When stylist, curator and brand consultant Julia Green was looking to showcase the latest line-up of Greenhouse Interiors wares she chose a novel alternative to the traditional trade fair. Taking over an entire St Kilda home (including relocating the family that lives there), Julia set about creating the ultimate ‘Greenhouse Interiors’ abode – think texture, fun, beautiful art and a kaleidoscope of colour. By all accounts the immersive experience was wonderfully received and you can check it out yourself via the pictures in this story.
“We dressed every bed in our linen, hung all of our new art collections, burnt our bespoke candles, put our hand soaps in the bathroom and encouraged all visitors to truly experience what it’s like to live in amongst our wares and by all accounts people loved it,” says Julia who squeezed extra promotional mileage out of the stint via the creation of a short video tour of the space and a lovely suite of still imagery. And according to Julia, the whole venture was produced for a fraction of the traditional trade fair costs.
With 10 years’ experience working on over 40 start-ups, Julia has become highly sought-after in the interiors industry – an industry that has changed monumentally with the advent of digital marketing, social media and online shopping. “I began my career in this industry just prior to the interiors explosion, excessive noise and competition, before ‘The Block’ rose to fame, and in era where things were done in a ‘certain’ way,” says Julia. With retail goal posts changing on the daily and more competition than ever before, the changing retail landscape means only the most nimble will survive.
“There is an increased number of people vying for their share of the market – it’s noisy. Also, the days of owning a store only, without an online presence, are gone. The savvy marketers all seem to have a bricks and mortar presence but are using it as a hub for a more active digital footprint,” says Julia who shares her top tips for brand success with us today.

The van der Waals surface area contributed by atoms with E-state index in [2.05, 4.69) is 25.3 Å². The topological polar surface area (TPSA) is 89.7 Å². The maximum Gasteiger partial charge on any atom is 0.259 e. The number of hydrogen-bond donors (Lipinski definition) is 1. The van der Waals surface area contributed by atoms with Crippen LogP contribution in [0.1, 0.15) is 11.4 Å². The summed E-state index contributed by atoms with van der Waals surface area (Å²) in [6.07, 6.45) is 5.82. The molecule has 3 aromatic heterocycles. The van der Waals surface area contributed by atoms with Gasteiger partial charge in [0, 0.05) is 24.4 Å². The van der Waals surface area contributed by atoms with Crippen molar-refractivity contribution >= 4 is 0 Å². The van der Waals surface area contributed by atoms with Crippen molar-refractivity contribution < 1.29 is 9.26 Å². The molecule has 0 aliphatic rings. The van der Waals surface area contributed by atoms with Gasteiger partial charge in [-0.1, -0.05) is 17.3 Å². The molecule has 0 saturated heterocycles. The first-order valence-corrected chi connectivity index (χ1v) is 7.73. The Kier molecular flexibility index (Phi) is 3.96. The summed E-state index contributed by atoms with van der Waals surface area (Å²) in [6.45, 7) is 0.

Hobby vs full-time
While most creatives don’t have the luxury of giving up their day job in the first instance, Julia believes it’s important to eventually make the jump to ensure your brand’s success. “You need to know when to tip the balance from hobby to full time maker/creator. Dabbling rarely works, but commitment usually does,” says Julia.
Creative vs salesperson
Diametrically opposed in some respects, it’s no surprise to hear that creative people are often not that great at selling their wares. “I often refer people to outsource this part if it is not their skillset, so they can concentrate on making and not be distracted by customers!” says Julia.
“Ensuring they take their fans on a journey is key. It’s like telling a story. People want to know WHO they are buying from,” says Julia. From static imagery to video content, embracing the digital realm is key to this aspect of winning the brand war. “Brands need to have a ‘face’ for the public and not just push their sales pitch. Brands must sell a lifestyle and not a product,” says Julia.
The power of pictures
“In our industry, there is no denying the importance of the visual, and the tactile. People want to see inspirational imagery that promotes a lifestyle they wish to be a part of. Producing imagery and video is expensive, undoubtedly. But there are some economical ways to do it, that don’t all revolve around a crew of 20 with expensive equipment,” says Julia who has found that brands almost always get their ROI in this regard though the resulting imagery must end up in the right people’s hands – magazines, influential blogs and the like.
“I’ve learned and have seen first-hand the power of social media, and the influence it has. I run an excellent workshop on this and teach people how to maximise their influence here,” says Julia.
When it comes to social media, Julia believes a brand must have a clearly defined point of difference that can be articulated in 30 seconds or less, must maintain authenticity at all times, provide outstanding customer service (nobody wants to wait anymore) while creating a ‘story’ (as mentioned above). “People want to know who you are out. Come out from behind the camera even if it pains you. Failing that, get a staff member to do the honours,” says Julia.
From a phone consult to a full day in person with an individual or company, Julia is now formally available for brand consulting. “This service is not a one size fits all, as I like to review each business, and find their strengths and weaknesses before delivering change on a platter. In short, after consulting to over 40 start-ups in a decade, many going on to become household names, I have a good idea of a recipe that is foolproof, and my recipe is up for sharing!”